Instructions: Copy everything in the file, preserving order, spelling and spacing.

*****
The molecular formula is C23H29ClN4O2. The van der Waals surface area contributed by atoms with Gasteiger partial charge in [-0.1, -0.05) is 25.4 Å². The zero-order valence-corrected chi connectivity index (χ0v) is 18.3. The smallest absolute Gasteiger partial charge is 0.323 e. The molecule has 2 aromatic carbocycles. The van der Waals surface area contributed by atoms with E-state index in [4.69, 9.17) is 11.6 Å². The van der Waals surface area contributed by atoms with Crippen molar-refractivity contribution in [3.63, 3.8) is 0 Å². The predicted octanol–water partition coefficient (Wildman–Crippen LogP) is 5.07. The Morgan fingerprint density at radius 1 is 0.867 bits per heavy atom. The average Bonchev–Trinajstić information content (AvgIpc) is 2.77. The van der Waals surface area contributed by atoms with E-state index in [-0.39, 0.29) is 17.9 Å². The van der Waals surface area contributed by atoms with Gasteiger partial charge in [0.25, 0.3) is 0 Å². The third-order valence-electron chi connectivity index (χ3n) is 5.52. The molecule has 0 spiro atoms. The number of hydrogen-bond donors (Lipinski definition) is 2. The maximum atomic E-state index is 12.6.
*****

The molecular formula is C23H29ClN4O2. The van der Waals surface area contributed by atoms with Gasteiger partial charge in [-0.1, -0.05) is 25.4 Å². The zero-order valence-corrected chi connectivity index (χ0v) is 18.3. The smallest absolute Gasteiger partial charge is 0.323 e. The molecule has 2 aromatic carbocycles. The van der Waals surface area contributed by atoms with E-state index in [4.69, 9.17) is 11.6 Å². The van der Waals surface area contributed by atoms with Crippen molar-refractivity contribution in [3.63, 3.8) is 0 Å². The predicted octanol–water partition coefficient (Wildman–Crippen LogP) is 5.07. The Morgan fingerprint density at radius 1 is 0.867 bits per heavy atom. The average Bonchev–Trinajstić information content (AvgIpc) is 2.77. The van der Waals surface area contributed by atoms with E-state index in [-0.39, 0.29) is 17.9 Å². The van der Waals surface area contributed by atoms with Gasteiger partial charge in [0.25, 0.3) is 0 Å². The third-order valence-electron chi connectivity index (χ3n) is 5.52. The molecule has 0 spiro atoms. The number of hydrogen-bond donors (Lipinski definition) is 2. The maximum atomic E-state index is 12.6.